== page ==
My last show of the festival was far different. I showed up late to Adelaide Hall, partly because the alleyway entrance is not particularly easy to find, and was able to catch Cold Cave’s full set in the cramped and sweaty club. I knew the name but had never listened before, and their performance has caused me to download their discography. They seem custom-made for my taste: goth-tinged, synth-heavy darkwave pop reminiscent of Depeche Mode and The Cure by way of Nine Inch Nails circa 1994. Wesley Eisold, the one-man force behind Cold Cave, was a deliciously melodramatic performer, making grand gestures and screaming into the faces of those in the front row. I’m working on co-directing a stage production of The Crucible right now featuring music by artists like Crystal Castles and SALEM for some dark scenes of witch rituals (it makes sense), and I immediately thought about how perfectly Cold Cave’s music would fit.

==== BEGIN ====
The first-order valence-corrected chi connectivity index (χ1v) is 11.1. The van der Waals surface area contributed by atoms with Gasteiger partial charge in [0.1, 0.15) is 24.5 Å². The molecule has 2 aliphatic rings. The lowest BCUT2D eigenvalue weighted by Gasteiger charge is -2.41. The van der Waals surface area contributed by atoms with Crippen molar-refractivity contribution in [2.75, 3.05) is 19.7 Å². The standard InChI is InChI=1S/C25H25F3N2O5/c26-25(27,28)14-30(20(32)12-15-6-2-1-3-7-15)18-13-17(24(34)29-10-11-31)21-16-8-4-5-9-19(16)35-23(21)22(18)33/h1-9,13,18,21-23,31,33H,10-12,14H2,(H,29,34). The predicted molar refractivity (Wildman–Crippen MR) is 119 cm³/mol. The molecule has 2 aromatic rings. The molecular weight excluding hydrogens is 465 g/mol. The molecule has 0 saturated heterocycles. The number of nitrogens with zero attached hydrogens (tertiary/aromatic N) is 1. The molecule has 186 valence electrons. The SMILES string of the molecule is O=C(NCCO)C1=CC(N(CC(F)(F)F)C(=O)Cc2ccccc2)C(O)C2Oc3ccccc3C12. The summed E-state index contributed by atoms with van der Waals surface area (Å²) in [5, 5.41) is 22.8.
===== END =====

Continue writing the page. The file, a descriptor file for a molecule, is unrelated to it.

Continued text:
Following them was Deafheaven, and this was quite the act to end my festival with. Frontman George Clarke is known for his onstage persona, and it is truly jarring to watch him conduct friendly chit-chat with the audience before the show, dressed handsomely and looking rather attractive, and then watch him stick his fingers down his throat to force himself to throw up in the middle of the set. He appeared to become increasingly unhinged as the show wore on, always conducting the audience as if to control the chaos beneath him and always beckoning his obsessive followers to touch his hand and follow his every move. It was fascinating to watch as someone who goes to metal shows to be adjacent to them, meaning I stood on the side of the pit, narrowly avoiding the moshing and constant stage diving. I saw How to Dress Well’s Tom Krell in the crowd, until joining Clarke onstage and stage diving himself, then disappearing backstage. I saw one stage diver walk on the low ceiling about ten times, each time crashing down on top of several people and almost definitely drawing blood. I saw one mosher whip around and smack his head hard off a low-hanging speaker, then return to the middle of the pit as if nothing had happened. It was hot, claustrophobic, gross and filled me with anxiety that someone would be knocked out by a falling stage diver or crushed beneath the feet of the moshers. But it was unlike any other concert-going experience I’ve ever had, and NXNE offers that kind of thing every night.